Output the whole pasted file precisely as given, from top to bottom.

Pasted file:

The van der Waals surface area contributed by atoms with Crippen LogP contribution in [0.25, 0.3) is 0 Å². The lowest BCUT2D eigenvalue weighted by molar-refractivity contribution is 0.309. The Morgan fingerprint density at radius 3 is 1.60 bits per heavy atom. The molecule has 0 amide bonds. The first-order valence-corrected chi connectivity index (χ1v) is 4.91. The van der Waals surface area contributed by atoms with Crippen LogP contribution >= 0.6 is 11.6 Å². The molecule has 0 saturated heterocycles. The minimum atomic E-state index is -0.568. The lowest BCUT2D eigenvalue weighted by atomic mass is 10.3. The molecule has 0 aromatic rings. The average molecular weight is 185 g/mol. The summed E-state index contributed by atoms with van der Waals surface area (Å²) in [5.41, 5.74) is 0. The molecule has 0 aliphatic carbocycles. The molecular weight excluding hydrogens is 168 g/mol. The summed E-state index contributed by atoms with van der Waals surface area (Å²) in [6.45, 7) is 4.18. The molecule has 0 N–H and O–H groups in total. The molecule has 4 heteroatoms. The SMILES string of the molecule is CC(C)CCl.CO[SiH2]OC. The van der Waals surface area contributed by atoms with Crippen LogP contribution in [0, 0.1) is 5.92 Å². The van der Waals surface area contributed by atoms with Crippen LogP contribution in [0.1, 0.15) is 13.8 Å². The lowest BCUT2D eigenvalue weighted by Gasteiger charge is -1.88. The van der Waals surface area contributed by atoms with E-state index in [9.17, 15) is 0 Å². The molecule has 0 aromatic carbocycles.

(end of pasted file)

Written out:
The van der Waals surface area contributed by atoms with Crippen LogP contribution in [0.25, 0.3) is 0 Å². The lowest BCUT2D eigenvalue weighted by molar-refractivity contribution is 0.309. The Morgan fingerprint density at radius 3 is 1.60 bits per heavy atom. The molecule has 0 amide bonds. The first-order valence-corrected chi connectivity index (χ1v) is 4.91. The van der Waals surface area contributed by atoms with Crippen LogP contribution >= 0.6 is 11.6 Å². The molecule has 0 saturated heterocycles. The minimum atomic E-state index is -0.568. The lowest BCUT2D eigenvalue weighted by atomic mass is 10.3. The molecule has 0 aromatic rings. The average molecular weight is 185 g/mol. The summed E-state index contributed by atoms with van der Waals surface area (Å²) in [5.41, 5.74) is 0. The molecule has 0 aliphatic carbocycles. The molecular weight excluding hydrogens is 168 g/mol. The summed E-state index contributed by atoms with van der Waals surface area (Å²) in [6.45, 7) is 4.18. The molecule has 0 N–H and O–H groups in total. The molecule has 4 heteroatoms. The SMILES string of the molecule is CC(C)CCl.CO[SiH2]OC. The van der Waals surface area contributed by atoms with Crippen LogP contribution in [0, 0.1) is 5.92 Å². The van der Waals surface area contributed by atoms with Crippen LogP contribution in [0.1, 0.15) is 13.8 Å². The lowest BCUT2D eigenvalue weighted by Gasteiger charge is -1.88. The van der Waals surface area contributed by atoms with E-state index in [9.17, 15) is 0 Å². The molecule has 0 aromatic carbocycles.